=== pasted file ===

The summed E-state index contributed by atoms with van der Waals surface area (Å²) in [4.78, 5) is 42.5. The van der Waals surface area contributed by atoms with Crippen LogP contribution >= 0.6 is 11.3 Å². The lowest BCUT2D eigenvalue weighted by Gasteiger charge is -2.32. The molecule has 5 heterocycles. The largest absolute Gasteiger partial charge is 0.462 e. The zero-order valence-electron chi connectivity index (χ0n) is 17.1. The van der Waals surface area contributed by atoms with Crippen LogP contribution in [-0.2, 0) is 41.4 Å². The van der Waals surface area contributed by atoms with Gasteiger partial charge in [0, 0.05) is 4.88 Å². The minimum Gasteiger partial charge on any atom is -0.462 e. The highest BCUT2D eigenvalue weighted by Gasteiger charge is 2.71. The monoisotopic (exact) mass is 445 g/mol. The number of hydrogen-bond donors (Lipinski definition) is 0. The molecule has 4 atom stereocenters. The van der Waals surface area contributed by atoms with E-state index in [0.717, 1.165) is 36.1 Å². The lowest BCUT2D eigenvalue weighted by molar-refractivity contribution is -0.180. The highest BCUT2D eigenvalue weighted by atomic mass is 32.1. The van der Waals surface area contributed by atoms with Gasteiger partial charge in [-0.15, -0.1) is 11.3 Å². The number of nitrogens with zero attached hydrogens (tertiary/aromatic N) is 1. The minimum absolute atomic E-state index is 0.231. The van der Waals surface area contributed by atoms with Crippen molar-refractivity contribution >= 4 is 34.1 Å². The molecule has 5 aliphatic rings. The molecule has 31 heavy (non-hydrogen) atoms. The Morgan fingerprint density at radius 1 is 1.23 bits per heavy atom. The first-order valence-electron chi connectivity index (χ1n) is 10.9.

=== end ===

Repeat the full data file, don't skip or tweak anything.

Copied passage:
The summed E-state index contributed by atoms with van der Waals surface area (Å²) in [4.78, 5) is 42.5. The van der Waals surface area contributed by atoms with Crippen LogP contribution >= 0.6 is 11.3 Å². The lowest BCUT2D eigenvalue weighted by Gasteiger charge is -2.32. The molecule has 5 heterocycles. The largest absolute Gasteiger partial charge is 0.462 e. The zero-order valence-electron chi connectivity index (χ0n) is 17.1. The van der Waals surface area contributed by atoms with Crippen LogP contribution in [-0.2, 0) is 41.4 Å². The van der Waals surface area contributed by atoms with Gasteiger partial charge in [0, 0.05) is 4.88 Å². The minimum Gasteiger partial charge on any atom is -0.462 e. The highest BCUT2D eigenvalue weighted by Gasteiger charge is 2.71. The monoisotopic (exact) mass is 445 g/mol. The number of hydrogen-bond donors (Lipinski definition) is 0. The molecule has 4 atom stereocenters. The van der Waals surface area contributed by atoms with E-state index in [0.717, 1.165) is 36.1 Å². The lowest BCUT2D eigenvalue weighted by molar-refractivity contribution is -0.180. The highest BCUT2D eigenvalue weighted by atomic mass is 32.1. The van der Waals surface area contributed by atoms with Gasteiger partial charge in [-0.15, -0.1) is 11.3 Å². The number of nitrogens with zero attached hydrogens (tertiary/aromatic N) is 1. The minimum absolute atomic E-state index is 0.231. The van der Waals surface area contributed by atoms with Crippen molar-refractivity contribution >= 4 is 34.1 Å². The molecule has 5 aliphatic rings. The molecule has 31 heavy (non-hydrogen) atoms. The Morgan fingerprint density at radius 1 is 1.23 bits per heavy atom. The first-order valence-electron chi connectivity index (χ1n) is 10.9.